Yeah, like “Flesh Vault” seems a bit more sensory and self-aware in that regard to me.

KB: Yeah. There’s definitely some hope in some of those songs, and I guess the recurrent themes of darkness may be something about — I mean, that exists, and one thing I do acknowledge whenever I’m writing is that life is difficult, and instead of sidling past that or using excuses to not deal with it, or not discuss it, or not confront it — I’ve never enjoyed reading things that use those techniques. If there’s something, if there’s a problem that I’m exploring with my lyrics, I’m always confronting the problem, rather than avoiding it to paint a nicer picture.

Musically, I’ve noticed that White Suns’ approach is unlike that of most other noise-rock bands I’ve heard from the past few years, especially from the East Coast — there’s definitely less emphasis on, say, lumbering Brainbombs- or Flipper-styled knuckle-dragging anger, for example. And the thing I really notice on Sinews is the distinct sense of restraint and tension, which gives the album this feeling of foreboding danger. Was this a conscious effort, or some sort of reaction to other bands you were surrounded by, or anything like that?

DM: I think it was your review, but you said we’re not trying to sound like Brainbombs, which is — it just seems kind of easy to have a few lumbering riffs and put five layers of white noise over that, and have somebody screaming and be like, “Alright, lyrics? We’ll just repeat this 10 times, and that’ll be our band.”

RV: What you’re also hearing is the product of a tremendous amount of experimentation on all of our parts — the only person that ever approaches the song with a riff is Kevin, and if that’s how we’re going to write it, then Dana and I spend a lot of time fucking around with stuff, bringing in other ideas that we have to make a part of the song. And then we decide, always, that it’s going on for too long — (all laugh) — and cut it short, so I think maybe that’s the restraint.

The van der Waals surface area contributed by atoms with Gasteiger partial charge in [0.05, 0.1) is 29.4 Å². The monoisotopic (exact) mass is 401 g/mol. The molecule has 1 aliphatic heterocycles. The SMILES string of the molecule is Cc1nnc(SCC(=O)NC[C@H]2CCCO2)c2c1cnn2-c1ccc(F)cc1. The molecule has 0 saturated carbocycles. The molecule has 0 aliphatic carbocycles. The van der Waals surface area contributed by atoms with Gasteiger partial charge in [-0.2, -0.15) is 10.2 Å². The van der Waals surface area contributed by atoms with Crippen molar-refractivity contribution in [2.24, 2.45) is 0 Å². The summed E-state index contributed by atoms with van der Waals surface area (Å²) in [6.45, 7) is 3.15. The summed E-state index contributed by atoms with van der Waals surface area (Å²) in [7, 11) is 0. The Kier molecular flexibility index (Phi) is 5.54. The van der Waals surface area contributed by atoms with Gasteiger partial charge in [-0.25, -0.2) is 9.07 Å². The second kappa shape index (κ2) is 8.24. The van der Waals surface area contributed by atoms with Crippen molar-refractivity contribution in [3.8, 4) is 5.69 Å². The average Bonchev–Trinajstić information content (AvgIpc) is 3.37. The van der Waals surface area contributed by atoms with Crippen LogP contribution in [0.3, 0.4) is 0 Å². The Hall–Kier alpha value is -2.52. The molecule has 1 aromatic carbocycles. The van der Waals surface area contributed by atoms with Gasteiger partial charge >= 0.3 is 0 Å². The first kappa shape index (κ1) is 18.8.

KB: Yeah, that and the type of music that you’re referencing I think is really more rock music than noise, like I think the word “noise” has unfortunately been overused a lot the past couple of years. There aren’t actually that many noise bands at all. I don’t think we’re always successful at that either, because it’s a difficult thing to do, but just because you have your distortion pedal on 10 the entire time doesn’t make you a noise band, you know?

DM: I guess part of the reason we might not be going full-throttle the entire time comes from an interest in other dynamics or other ways of organizing sound that aren’t strictly, “so loud and painful that it’s connoting brutality through volume or pitch,” solely. Not that we’re detuned to brutality, but we’re certainly into finding interesting and different ways of making noises with our instruments. It’s something that you see if you watch a lot of improvisational music, for instance, so maybe it’s coming from that side of the spectrum, of “out-there” or avant-garde type music.

[pagebreak]

Yeah, I was going to say, your songs often take shapes that are less formal, and are perhaps more incidental or perceptive — as in, not necessarily “jammed out” or totally improvised, but also not in any prescribed verse/chorus/verse approach. How do these sort of loosely perceptive compositions come about?

RV: Can you tell me what you mean by “loosely perceptive”?

I mean that these songs don’t strike me as formally regimented — there’s little-to-no sense of “this is a verse,” or “this part will repeat.”